In Studio: Ian Riccardo

The city of Compton isn't really synonymous with Ceramics, clay, or sustainable farming. But neither was Tennis before Serena and Venus came on the scene and let the world know. Our friend Ian Riccardo recently invited us to his studio in the back of his parents house where he grew up. He now uses the space to focus on his ceramics practice as well as writing music and a foray into sustainable farming. We sat down with him to learn more about his upbringing and how the area has shaped his perspective on creativity and life.

Ian for those of us that aren't too familiar with you and your work, please introduce yourself.

Whats up I’m Ian Riccardo Aguilar, you can call me Ian Riccardo. I’m 30, I live and make work in Los Angeles. Specifically in Compton, in the backyard of my childhood home. I mainly work in ceramics at the moment but I also draw, paint, take photos, write music, enjoy gardening, building community through art and love. If it's creative I want it in my life. It’s a bit of a burden but I'm never bored.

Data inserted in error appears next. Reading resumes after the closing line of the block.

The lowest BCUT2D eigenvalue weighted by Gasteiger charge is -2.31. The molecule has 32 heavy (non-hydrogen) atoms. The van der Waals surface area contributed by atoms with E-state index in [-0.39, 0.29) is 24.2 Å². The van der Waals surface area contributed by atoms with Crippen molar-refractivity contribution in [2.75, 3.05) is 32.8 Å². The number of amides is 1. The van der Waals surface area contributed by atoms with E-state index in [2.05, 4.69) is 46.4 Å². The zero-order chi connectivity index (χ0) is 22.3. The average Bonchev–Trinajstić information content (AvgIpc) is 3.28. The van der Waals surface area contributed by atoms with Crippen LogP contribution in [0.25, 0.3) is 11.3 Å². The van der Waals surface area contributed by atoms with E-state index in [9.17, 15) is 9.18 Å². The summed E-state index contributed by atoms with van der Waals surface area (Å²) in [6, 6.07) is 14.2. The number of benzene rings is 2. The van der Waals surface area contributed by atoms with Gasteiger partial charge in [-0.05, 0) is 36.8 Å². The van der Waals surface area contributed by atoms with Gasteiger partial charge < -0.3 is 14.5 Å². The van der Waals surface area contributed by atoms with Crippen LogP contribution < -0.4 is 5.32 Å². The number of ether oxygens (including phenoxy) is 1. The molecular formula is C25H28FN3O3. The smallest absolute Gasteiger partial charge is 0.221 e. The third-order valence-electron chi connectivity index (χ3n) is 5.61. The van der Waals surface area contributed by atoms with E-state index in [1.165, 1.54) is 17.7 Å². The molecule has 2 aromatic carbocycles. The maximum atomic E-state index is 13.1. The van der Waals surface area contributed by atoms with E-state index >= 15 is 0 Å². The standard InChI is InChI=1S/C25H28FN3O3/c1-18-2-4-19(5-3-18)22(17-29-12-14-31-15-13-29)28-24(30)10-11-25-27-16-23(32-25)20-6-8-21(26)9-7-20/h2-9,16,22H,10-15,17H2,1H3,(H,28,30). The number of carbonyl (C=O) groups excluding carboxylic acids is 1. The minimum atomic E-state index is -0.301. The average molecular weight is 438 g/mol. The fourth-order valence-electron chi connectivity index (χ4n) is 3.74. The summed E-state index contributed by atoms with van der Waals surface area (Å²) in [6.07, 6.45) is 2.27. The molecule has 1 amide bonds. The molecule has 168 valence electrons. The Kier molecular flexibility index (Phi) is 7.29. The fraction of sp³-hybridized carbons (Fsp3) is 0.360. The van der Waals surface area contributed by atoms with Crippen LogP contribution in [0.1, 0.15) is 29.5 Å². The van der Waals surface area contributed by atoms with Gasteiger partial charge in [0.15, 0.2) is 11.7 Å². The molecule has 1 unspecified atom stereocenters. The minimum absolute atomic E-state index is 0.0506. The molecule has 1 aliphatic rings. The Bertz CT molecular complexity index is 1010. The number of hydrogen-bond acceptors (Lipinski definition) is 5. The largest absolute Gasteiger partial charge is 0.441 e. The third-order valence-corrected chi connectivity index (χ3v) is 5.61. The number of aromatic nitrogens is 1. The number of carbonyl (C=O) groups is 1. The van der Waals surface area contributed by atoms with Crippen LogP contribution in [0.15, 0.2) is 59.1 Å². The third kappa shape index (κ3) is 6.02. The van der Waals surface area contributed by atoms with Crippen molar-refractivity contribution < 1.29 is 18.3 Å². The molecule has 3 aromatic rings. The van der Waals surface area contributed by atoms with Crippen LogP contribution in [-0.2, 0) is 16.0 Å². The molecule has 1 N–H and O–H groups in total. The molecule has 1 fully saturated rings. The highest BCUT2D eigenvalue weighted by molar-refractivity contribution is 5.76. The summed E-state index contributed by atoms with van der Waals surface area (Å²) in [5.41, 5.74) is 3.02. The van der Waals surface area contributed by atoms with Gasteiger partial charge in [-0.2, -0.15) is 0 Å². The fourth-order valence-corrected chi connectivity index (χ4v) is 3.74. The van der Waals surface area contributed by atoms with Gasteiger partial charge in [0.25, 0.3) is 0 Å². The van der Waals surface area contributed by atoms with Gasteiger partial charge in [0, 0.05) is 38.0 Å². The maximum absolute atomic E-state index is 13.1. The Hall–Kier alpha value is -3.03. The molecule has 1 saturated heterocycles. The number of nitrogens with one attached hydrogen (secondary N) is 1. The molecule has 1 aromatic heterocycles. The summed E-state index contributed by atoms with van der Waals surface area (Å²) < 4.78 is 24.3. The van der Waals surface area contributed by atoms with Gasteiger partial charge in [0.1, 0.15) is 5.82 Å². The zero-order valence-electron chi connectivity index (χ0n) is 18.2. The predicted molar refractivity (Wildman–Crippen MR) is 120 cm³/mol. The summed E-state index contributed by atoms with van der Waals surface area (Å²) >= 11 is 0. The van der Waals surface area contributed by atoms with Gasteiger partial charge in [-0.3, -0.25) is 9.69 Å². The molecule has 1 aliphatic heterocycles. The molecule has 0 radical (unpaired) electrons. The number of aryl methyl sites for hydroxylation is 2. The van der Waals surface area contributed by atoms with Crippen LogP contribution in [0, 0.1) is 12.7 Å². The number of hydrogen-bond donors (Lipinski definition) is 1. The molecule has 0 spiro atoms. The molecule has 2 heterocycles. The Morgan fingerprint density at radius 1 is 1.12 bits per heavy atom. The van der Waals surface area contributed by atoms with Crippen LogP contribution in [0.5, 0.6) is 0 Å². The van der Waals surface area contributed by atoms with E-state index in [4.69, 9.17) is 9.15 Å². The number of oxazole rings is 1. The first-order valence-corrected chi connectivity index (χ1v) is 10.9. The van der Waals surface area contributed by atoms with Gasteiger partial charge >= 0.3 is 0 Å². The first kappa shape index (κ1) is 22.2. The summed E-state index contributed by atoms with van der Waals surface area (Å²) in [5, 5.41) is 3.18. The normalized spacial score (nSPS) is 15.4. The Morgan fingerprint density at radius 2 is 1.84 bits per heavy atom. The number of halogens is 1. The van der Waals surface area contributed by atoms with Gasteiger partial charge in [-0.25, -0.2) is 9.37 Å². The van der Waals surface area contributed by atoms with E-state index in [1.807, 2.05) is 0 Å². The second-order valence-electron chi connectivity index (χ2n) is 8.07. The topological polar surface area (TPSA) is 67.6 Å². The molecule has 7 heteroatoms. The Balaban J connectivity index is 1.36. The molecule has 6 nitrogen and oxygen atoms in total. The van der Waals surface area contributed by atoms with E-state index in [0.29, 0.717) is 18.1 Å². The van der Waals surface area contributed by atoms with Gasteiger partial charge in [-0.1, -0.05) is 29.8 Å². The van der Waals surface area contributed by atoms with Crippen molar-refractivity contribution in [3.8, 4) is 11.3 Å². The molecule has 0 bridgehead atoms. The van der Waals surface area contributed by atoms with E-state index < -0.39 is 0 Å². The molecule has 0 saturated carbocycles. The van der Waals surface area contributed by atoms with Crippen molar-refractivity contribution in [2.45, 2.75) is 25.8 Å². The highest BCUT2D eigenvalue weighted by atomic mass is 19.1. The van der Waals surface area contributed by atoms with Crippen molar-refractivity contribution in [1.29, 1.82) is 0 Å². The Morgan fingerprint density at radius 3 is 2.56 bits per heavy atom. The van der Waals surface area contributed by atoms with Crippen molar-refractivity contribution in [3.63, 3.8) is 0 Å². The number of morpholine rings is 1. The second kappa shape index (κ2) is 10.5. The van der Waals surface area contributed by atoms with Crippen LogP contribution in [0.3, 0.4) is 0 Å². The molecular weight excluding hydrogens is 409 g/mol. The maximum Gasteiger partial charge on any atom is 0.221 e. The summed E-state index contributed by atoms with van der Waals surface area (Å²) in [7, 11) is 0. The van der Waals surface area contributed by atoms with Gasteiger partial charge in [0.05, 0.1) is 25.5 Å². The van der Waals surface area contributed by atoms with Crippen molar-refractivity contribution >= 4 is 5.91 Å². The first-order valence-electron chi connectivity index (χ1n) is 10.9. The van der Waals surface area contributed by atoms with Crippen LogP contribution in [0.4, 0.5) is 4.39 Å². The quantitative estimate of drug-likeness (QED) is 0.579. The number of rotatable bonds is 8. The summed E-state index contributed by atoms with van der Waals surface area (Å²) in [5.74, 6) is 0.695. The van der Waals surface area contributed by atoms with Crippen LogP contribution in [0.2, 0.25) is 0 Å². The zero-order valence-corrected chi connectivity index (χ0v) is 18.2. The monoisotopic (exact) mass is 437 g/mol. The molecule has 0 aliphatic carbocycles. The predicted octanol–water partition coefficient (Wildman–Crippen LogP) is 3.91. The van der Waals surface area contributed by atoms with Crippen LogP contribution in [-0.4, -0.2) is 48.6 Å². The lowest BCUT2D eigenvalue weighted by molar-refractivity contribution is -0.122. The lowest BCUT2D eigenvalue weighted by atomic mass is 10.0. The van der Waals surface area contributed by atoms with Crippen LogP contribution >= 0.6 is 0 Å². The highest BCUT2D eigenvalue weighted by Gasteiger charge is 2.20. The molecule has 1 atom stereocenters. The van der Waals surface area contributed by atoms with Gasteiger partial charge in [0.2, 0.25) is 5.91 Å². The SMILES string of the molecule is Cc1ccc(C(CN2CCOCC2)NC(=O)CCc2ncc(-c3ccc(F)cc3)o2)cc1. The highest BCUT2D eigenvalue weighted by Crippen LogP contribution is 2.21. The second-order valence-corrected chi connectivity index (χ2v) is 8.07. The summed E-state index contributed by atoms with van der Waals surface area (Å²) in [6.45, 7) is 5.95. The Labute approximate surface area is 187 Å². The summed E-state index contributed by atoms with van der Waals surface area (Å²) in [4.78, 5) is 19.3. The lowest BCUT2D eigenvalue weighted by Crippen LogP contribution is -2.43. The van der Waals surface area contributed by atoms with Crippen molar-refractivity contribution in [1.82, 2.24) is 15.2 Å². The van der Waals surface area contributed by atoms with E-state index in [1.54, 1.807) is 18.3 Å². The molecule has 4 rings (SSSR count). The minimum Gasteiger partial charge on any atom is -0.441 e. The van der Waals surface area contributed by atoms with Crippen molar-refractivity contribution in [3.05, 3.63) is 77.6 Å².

We always chat about how your upbringing and background is a big influence on your work. Care to speak more on that?

I'm a born and raised Angeleno from Compton. My parents are both from Mexico but immigrated here in the early 80’s. My dad is from Sinaloa and my Mom from Sonora . I spent a lot of time in Lynwood, Paramount and North Long Beach growing up. These cities shaped a lot of what my early childhood consisted of. As an adult a lot of what I witnessed and was a part of in my youth are now major themes in my current work. 

You seem to have a solid grasp on the city as whole. Experiencing different barrios growing up, what would you say is your favorite thing about LA and the county as a whole?

The metro system, jk. Idk probably that it's home and I know it so well and all of its barrios. I’ve got friends and fam scattered all over the place so it makes it easy to make an action packed day on a whim. I also love the ocean for when I want to be alone. I can just go surfing and think. 

Put us onto some of your favorite local food spots in the city.